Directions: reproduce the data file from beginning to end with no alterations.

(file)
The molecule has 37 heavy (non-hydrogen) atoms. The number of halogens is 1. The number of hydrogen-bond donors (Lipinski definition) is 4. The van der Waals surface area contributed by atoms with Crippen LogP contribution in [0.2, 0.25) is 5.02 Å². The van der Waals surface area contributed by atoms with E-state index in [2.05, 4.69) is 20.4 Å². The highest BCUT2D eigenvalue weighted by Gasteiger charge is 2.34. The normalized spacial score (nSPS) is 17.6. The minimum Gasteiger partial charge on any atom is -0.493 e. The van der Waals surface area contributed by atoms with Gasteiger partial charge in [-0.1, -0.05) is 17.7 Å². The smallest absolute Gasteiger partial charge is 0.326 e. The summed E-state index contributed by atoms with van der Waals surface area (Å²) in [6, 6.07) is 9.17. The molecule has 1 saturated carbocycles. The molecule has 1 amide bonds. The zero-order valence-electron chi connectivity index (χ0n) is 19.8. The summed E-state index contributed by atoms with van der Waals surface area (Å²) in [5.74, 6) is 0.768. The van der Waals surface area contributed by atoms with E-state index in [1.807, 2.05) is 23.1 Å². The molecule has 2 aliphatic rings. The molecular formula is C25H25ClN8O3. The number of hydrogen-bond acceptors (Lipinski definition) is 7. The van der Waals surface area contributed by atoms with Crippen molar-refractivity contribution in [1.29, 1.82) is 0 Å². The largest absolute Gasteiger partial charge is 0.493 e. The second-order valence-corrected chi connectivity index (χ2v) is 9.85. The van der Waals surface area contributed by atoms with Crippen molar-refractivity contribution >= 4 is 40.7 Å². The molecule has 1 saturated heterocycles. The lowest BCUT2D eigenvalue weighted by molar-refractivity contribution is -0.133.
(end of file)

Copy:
The molecule has 37 heavy (non-hydrogen) atoms. The number of halogens is 1. The number of hydrogen-bond donors (Lipinski definition) is 4. The van der Waals surface area contributed by atoms with Crippen LogP contribution in [0.2, 0.25) is 5.02 Å². The van der Waals surface area contributed by atoms with E-state index in [2.05, 4.69) is 20.4 Å². The highest BCUT2D eigenvalue weighted by Gasteiger charge is 2.34. The normalized spacial score (nSPS) is 17.6. The minimum Gasteiger partial charge on any atom is -0.493 e. The van der Waals surface area contributed by atoms with Gasteiger partial charge in [-0.1, -0.05) is 17.7 Å². The smallest absolute Gasteiger partial charge is 0.326 e. The summed E-state index contributed by atoms with van der Waals surface area (Å²) in [6, 6.07) is 9.17. The molecule has 1 saturated carbocycles. The molecule has 1 amide bonds. The zero-order valence-electron chi connectivity index (χ0n) is 19.8. The summed E-state index contributed by atoms with van der Waals surface area (Å²) in [5.74, 6) is 0.768. The van der Waals surface area contributed by atoms with E-state index in [1.807, 2.05) is 23.1 Å². The molecule has 2 aliphatic rings. The molecular formula is C25H25ClN8O3. The number of hydrogen-bond acceptors (Lipinski definition) is 7. The van der Waals surface area contributed by atoms with Crippen molar-refractivity contribution in [1.29, 1.82) is 0 Å². The largest absolute Gasteiger partial charge is 0.493 e. The second-order valence-corrected chi connectivity index (χ2v) is 9.85. The van der Waals surface area contributed by atoms with Crippen molar-refractivity contribution >= 4 is 40.7 Å². The molecule has 1 saturated heterocycles. The lowest BCUT2D eigenvalue weighted by molar-refractivity contribution is -0.133.